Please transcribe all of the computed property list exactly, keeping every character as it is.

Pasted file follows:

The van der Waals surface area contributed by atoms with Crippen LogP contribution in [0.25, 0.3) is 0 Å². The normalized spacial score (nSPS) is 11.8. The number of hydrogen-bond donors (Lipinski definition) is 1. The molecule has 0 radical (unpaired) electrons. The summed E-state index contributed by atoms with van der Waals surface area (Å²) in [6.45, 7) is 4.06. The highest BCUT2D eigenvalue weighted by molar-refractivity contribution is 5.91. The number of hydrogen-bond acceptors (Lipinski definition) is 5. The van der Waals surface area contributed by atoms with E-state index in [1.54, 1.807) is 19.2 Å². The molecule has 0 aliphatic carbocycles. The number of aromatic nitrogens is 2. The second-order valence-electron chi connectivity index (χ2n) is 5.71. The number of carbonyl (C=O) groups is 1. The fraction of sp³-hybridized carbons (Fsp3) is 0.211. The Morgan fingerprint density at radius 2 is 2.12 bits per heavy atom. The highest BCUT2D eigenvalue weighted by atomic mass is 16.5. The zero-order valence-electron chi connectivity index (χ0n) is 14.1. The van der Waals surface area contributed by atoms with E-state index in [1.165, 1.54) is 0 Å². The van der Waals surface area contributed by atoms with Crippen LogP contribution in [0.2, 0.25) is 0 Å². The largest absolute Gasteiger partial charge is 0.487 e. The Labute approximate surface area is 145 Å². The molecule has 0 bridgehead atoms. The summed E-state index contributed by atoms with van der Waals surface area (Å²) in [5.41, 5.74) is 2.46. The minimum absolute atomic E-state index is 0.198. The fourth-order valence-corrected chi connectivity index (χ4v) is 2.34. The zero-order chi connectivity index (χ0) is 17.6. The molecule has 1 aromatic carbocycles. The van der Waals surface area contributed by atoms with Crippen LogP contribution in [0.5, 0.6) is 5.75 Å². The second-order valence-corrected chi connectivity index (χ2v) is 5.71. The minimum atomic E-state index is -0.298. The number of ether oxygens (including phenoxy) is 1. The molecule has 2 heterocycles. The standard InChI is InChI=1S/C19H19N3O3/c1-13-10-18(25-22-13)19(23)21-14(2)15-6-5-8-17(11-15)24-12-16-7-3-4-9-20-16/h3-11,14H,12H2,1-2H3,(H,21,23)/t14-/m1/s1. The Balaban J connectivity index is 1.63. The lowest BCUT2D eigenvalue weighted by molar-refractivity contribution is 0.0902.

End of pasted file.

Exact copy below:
The van der Waals surface area contributed by atoms with Crippen LogP contribution in [0.25, 0.3) is 0 Å². The normalized spacial score (nSPS) is 11.8. The number of hydrogen-bond donors (Lipinski definition) is 1. The molecule has 0 radical (unpaired) electrons. The summed E-state index contributed by atoms with van der Waals surface area (Å²) in [6.45, 7) is 4.06. The highest BCUT2D eigenvalue weighted by molar-refractivity contribution is 5.91. The number of hydrogen-bond acceptors (Lipinski definition) is 5. The van der Waals surface area contributed by atoms with E-state index in [1.54, 1.807) is 19.2 Å². The molecule has 0 aliphatic carbocycles. The number of aromatic nitrogens is 2. The second-order valence-electron chi connectivity index (χ2n) is 5.71. The number of carbonyl (C=O) groups is 1. The fraction of sp³-hybridized carbons (Fsp3) is 0.211. The Morgan fingerprint density at radius 2 is 2.12 bits per heavy atom. The highest BCUT2D eigenvalue weighted by atomic mass is 16.5. The zero-order valence-electron chi connectivity index (χ0n) is 14.1. The van der Waals surface area contributed by atoms with E-state index in [1.165, 1.54) is 0 Å². The van der Waals surface area contributed by atoms with Crippen LogP contribution in [0.2, 0.25) is 0 Å². The largest absolute Gasteiger partial charge is 0.487 e. The Labute approximate surface area is 145 Å². The molecule has 0 bridgehead atoms. The summed E-state index contributed by atoms with van der Waals surface area (Å²) in [5.41, 5.74) is 2.46. The minimum absolute atomic E-state index is 0.198. The fourth-order valence-corrected chi connectivity index (χ4v) is 2.34. The zero-order chi connectivity index (χ0) is 17.6. The molecule has 1 aromatic carbocycles. The van der Waals surface area contributed by atoms with Crippen LogP contribution in [0.5, 0.6) is 5.75 Å². The second-order valence-corrected chi connectivity index (χ2v) is 5.71. The minimum atomic E-state index is -0.298. The number of ether oxygens (including phenoxy) is 1. The molecule has 2 heterocycles. The standard InChI is InChI=1S/C19H19N3O3/c1-13-10-18(25-22-13)19(23)21-14(2)15-6-5-8-17(11-15)24-12-16-7-3-4-9-20-16/h3-11,14H,12H2,1-2H3,(H,21,23)/t14-/m1/s1. The Balaban J connectivity index is 1.63. The lowest BCUT2D eigenvalue weighted by molar-refractivity contribution is 0.0902.